Ellen G. White Writings

<< Back Forward >>

«Back «Prev. Pub. «Ch «Pg   Pg» Ch» Next Pub.» Forward»

The Desire of Ages, Page 28

But the Israelites fixed their hopes upon worldly greatness. From the time of their entrance to the land of Canaan, they departed from the commandments of God, and followed the ways of the heathen. It was in vain that God sent them warning by His prophets. In vain they suffered the chastisement of heathen oppression. Every reformation was followed by deeper apostasy.

Had Israel been true to God, He could have accomplished His purpose through their honor and exaltation. If they had walked in the ways of obedience, He would have made them “high above all nations which He hath made, in praise, and in name, and in honor.” “All people of the earth,” said Moses, “shall see that thou art called by the name of the Lord; and they shall be afraid of thee.” “The nations which shall hear all these statutes” shall say, “Surely this great nation is a wise and understanding people.” Deuteronomy 26:19; 28:10; Deuteronomy 4:6. But because of their unfaithfulness, God's purpose could be wrought out only through continued adversity and humiliation.

They were brought into subjection to Babylon, and scattered through the lands of the heathen. In affliction many renewed their faithfulness to His covenant. While they hung their harps upon the willows, and mourned for the holy temple that was laid waste, the light of truth shone out through them, and a knowledge of God was spread among the nations. The heathen systems of sacrifice were a perversion of the system that God had appointed; and many a sincere observer of heathen rites learned from the Hebrews the meaning of the service divinely ordained, and in faith grasped the promise of a Redeemer.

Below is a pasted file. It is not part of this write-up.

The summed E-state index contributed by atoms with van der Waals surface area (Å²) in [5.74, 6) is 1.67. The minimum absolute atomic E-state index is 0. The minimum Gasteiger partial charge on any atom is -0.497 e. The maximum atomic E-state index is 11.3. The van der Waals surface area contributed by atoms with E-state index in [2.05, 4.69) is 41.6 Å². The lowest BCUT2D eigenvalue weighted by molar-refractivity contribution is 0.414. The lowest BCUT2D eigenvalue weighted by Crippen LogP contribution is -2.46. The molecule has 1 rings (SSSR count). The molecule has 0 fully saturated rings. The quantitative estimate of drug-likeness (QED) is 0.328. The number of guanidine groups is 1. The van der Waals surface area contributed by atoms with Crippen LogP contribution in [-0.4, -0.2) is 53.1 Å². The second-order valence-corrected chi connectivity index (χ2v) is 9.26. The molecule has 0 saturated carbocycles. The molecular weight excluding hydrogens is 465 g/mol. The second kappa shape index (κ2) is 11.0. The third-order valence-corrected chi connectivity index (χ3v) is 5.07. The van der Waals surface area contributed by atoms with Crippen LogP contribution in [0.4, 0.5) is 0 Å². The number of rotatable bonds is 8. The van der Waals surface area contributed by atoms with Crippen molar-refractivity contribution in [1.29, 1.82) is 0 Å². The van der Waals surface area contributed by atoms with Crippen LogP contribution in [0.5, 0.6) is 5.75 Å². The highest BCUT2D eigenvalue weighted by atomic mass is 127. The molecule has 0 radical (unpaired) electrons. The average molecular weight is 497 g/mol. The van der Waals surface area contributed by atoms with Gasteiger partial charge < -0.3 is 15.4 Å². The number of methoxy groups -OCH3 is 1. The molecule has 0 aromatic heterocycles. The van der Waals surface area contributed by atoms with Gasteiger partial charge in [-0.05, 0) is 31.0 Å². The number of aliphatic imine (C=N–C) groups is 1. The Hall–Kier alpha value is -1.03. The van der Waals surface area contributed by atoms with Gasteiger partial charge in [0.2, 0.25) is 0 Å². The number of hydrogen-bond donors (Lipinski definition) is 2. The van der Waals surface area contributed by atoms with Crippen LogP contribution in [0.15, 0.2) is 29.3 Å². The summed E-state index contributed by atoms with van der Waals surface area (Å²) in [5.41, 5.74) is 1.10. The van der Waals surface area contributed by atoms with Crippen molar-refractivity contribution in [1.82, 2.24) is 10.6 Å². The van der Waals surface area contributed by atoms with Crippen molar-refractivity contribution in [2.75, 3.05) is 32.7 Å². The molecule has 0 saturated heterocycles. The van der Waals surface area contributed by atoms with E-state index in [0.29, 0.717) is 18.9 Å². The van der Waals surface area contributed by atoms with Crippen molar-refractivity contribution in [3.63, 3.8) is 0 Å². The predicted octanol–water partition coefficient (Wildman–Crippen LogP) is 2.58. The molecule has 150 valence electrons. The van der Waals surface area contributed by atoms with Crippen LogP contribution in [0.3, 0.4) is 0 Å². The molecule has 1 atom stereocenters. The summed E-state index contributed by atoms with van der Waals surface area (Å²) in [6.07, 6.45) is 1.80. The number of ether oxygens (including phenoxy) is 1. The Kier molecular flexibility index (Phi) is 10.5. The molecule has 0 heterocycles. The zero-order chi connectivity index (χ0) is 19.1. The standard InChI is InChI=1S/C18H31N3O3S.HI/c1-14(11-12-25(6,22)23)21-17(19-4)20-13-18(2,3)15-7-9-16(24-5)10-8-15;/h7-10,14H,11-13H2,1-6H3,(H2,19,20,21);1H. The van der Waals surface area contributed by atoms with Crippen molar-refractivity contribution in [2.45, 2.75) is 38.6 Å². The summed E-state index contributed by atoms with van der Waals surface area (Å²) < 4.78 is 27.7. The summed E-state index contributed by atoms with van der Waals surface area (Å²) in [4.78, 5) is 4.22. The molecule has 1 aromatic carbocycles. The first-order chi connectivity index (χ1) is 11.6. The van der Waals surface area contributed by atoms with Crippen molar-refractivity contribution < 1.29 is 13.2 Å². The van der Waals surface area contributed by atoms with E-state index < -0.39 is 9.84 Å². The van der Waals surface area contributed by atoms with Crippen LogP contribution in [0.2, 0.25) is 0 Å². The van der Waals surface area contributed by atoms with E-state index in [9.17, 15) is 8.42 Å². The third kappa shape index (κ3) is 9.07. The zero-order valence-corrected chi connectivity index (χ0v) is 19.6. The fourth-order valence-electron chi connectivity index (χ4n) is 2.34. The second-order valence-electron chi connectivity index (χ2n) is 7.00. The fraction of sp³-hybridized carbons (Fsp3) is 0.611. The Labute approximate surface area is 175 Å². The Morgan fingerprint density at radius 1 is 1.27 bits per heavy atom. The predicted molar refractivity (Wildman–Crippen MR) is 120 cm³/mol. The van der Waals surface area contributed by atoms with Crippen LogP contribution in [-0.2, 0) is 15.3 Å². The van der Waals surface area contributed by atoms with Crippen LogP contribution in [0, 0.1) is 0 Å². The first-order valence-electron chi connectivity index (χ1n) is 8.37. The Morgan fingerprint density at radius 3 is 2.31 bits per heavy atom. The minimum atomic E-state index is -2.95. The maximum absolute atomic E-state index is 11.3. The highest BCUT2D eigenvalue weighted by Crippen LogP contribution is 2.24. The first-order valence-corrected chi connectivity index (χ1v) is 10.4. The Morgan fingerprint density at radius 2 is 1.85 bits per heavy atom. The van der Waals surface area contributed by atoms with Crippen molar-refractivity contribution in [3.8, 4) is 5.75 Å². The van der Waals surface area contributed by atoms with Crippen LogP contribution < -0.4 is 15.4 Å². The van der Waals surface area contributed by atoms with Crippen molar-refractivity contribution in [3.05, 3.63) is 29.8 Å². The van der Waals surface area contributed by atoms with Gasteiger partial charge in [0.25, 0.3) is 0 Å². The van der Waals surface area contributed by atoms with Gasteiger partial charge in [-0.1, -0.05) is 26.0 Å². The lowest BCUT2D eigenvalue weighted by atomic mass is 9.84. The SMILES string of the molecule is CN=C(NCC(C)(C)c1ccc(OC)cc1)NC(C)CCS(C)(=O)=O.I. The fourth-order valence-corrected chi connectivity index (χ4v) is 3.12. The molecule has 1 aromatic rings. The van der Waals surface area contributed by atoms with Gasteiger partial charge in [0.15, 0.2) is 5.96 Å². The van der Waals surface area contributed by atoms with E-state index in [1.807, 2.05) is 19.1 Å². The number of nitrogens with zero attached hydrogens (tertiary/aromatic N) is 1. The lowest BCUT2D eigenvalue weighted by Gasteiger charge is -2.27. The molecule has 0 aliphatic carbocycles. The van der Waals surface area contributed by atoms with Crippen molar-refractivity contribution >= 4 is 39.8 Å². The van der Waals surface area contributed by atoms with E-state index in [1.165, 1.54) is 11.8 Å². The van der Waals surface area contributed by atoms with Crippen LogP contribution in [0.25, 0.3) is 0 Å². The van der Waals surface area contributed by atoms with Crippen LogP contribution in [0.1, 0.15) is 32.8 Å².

Many of the exiles suffered persecution. Not a few lost their lives because of their refusal to disregard the Sabbath and to observe the heathen festivals. As idolaters were roused to crush out the truth, the Lord brought His servants face to face with kings and rulers, that they and their people might receive the light. Time after time the greatest monarchs were led to proclaim the supremacy of the God whom their Hebrew captives worshiped.

By the Babylonish captivity the Israelites were effectually cured of the worship of graven images. During the centuries that followed, they suffered from the oppression of heathen foes, until the conviction became fixed that their prosperity depended upon their obedience to the law of God. But with too many of the people obedience was not prompted by love. The motive was selfish. They rendered outward service to God

«Back «Prev. Pub. «Ch «Pg   Pg» Ch» Next Pub.» Forward»